Ernest Hemingway

An earnest young man in his letters home

Updated: 2007-08-03T20:09:05Z


The Kansas City Star

The Hemingways
Courtesy John Sanford
The Hemingways swimming in Michigan in 1916. Ernest (center) with his sister Marcelline (standing) and (left to right) their father, Clarence, holding Leicester; Carol; Ursula and Sunny.

Drinks purchased to get a story are by order of the boss called car fare.
--Ernest Hemingway, 1918

This story originally appeared in the June 27, 1999 edition of The Kansas City Star

To examine the letters written by a teen-aged Ernest Hemingway from Kansas City is to encounter pre-Jazz Age moxie committed to paper.

They are full of the breezy swagger that might be expected from any man of the world. In this case, however, the man was 18 and the drinks he described in a letter, dated March 14, 1918, were three Coca-Colas and one lemon phosphate.

Hemingway wrote many letters home during his 61/2-month apprenticeship in Kansas City in 1917 and 1918.

He wrote them on Kansas City Star stationery, plain newsroom copy paper or "miscellaneous report" forms from the Kansas City Police Department, which was part of his beat.

In his letters, Hemingway describes his Uncle Tyler and Aunt Arabell, at whose home he stayed during his initial days in Kansas City; his routine at The Star and the former morning Times, where he reported to work Oct. 18, 1917; his training with the Missouri National Guard; his infatuation with silent film star Mae Marsh; and ultimately his pursuit of an assignment with an overseas ambulance service.

Just four of Hemingway's early letters from Kansas City appeared in Ernest Hemingway: Selected Letters, which was edited by Carlos Baker and published in 1981. A memorable one had the young journalist explaining to his mother that his work schedule prevented his going to church on Sunday mornings: "Don't worry or cry or fret about my not being a good Christian. I am just as much as ever and pray every night and believe just as hard so cheer up. Just because I'm a cheerful Christian ought not to bother you."

Other early Hemingway letters exist in library collections around the country. Some letters on deposit at the John F. Kennedy Library's Hemingway Collection in Boston include notes to his parents about his grueling work life here, his occasional "scoop," and his good behavior ("I haven't seen a girl in Kansas City yet," he tells his mother, "and that is a bad predicament ...").

In a letter to his father, he talks about meeting Grover Cleveland Alexander and the rest of the Chicago Cubs. He bought a few players the Cokes and they bought him the phosphate, "all of which goes on the expense account."

What's often palpable in his letters is the nascent author's unbridled energy.

That's especially true in the letters from Ernest to his older sister Marcelline. Those excerpted below appeared for the first time just this spring in a new edition of At the Hemingways, a memoir originally published by Marcelline Hemingway Sanford in 1961 and recently reissued by the University of Idaho Press. (Proceeds benefit the Ernest Hemingway Foundation in Oak Park, Ill., which is preserving the writer's birthplace.)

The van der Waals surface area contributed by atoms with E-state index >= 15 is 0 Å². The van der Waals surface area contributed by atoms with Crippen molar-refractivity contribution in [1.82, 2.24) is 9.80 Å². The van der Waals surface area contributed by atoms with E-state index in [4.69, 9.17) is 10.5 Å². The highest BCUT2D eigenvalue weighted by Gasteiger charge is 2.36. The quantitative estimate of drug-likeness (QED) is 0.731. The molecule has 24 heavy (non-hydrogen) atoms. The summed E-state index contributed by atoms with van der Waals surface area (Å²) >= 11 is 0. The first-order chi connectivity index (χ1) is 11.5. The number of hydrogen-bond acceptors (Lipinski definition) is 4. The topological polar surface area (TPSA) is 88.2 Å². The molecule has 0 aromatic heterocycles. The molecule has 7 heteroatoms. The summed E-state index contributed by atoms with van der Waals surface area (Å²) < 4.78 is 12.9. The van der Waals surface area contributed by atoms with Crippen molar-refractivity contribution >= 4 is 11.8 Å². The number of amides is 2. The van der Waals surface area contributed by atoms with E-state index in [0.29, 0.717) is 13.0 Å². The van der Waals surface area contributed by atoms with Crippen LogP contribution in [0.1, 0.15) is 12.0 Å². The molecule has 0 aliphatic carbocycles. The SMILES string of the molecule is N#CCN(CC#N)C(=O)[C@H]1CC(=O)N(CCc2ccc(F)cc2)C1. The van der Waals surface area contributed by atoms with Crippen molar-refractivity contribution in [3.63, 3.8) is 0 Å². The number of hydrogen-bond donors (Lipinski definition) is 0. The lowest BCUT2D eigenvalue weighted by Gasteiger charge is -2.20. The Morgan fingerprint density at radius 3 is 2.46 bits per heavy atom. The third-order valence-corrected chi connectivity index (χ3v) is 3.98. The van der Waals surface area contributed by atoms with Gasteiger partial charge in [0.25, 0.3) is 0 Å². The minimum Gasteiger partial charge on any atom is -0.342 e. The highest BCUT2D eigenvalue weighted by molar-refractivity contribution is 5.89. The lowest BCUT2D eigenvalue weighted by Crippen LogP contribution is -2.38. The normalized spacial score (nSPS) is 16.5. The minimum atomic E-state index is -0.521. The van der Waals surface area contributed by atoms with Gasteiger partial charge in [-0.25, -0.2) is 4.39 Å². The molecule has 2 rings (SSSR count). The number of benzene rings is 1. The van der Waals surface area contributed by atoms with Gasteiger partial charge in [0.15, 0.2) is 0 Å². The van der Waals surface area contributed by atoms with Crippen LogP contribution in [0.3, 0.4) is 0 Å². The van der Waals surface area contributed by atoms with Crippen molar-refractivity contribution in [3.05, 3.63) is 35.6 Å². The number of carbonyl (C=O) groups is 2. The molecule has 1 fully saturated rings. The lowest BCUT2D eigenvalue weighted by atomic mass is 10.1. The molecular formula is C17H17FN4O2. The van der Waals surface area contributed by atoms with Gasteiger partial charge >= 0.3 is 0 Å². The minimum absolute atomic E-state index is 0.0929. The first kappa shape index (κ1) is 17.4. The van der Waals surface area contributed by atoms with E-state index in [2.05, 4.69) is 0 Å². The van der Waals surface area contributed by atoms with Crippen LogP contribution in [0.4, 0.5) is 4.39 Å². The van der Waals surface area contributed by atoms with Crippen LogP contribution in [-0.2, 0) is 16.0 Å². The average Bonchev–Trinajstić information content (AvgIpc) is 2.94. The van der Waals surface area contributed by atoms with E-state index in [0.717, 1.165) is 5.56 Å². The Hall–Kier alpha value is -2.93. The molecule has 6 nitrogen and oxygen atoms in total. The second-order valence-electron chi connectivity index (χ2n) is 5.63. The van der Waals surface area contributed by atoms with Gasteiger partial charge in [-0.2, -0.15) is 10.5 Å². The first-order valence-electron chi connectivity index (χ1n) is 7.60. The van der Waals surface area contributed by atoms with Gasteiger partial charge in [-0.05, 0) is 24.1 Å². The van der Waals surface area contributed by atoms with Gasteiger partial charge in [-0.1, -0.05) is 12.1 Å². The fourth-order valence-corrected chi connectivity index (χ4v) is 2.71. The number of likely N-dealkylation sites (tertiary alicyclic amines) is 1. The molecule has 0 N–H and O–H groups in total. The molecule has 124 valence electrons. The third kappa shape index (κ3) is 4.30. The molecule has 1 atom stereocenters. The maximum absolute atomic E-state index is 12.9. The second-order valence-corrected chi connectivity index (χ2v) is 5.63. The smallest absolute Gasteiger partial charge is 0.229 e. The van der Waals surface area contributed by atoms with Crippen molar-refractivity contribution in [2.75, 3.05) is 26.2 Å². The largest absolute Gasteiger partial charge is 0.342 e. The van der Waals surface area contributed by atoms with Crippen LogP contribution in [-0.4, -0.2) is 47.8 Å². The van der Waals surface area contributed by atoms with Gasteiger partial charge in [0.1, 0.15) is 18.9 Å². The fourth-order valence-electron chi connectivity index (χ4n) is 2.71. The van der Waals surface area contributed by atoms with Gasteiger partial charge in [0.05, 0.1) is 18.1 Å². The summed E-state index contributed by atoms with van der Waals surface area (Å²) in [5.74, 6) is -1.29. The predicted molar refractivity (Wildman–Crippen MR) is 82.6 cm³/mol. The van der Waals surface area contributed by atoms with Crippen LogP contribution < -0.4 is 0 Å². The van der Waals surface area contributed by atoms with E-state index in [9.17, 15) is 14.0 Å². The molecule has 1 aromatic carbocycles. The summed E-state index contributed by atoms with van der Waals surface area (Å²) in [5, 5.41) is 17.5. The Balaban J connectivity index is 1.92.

"I enjoyed most the obvious affection for his sister," said John E. Sanford, a son of Marcelline who helped prepare the new edition. "There is also a protective quality that I found endearing."

Although the excerpts of his letters to Marcelline presented here (and used by permission of John Sanford) have been edited for space, the idiosyncrasies of the young Hemingway's grammar and spelling have been retained:

  • Oct. 26, 1917: "And how is it at that most dear Oberlin huh? I also am working hard. Yesterday morning I had six yarns in the sheet and 1 on First Page. A veritable reporter the old Brute ... All cops love me like a brotherhood.

    "(...) At St. Josephine I was and have chance to work on St. Josephine Gazette. But the salary! Merci! Is is nought. A mere pittance! Here I receive 60 of them per month. A princely stipend."

  • Jan. 31, 1918: "Say kid this newspaper business is the life. Since being here I have met and talked with Gen. Wood, Lord Northcliffe, Jess Willard, V. Pres. Fairbanks, Capt. B. Baumber British Army, Gen. Capper of Kas. and any amount of others. Tis the life. Also I can distinguish chianti, catawba, malvasia, Dago Red, claret and several others sans the use of the eyes. (...) I can tell mayors to go to Hell and slap police commissioners on the Back! Yeah tis indeed the existence."

  • March 2, 1918: "Anyway Kid that was no idle Jest about the Great none other than that Mae Marsh, whom you and Sam glimpsed. If she would ever become Mrs. HemOOOOOOO---y joy would reign supreme. (...) Any way did I tell you that I was enlisted as an Ambulance driver for the American Ambulance service in Italy? Yes it is an fact. Mit me my love but say nought to the fambly. They might worry and I probably wont be called for some time. Any way it is a big relief to be enlisted in something. (...)"

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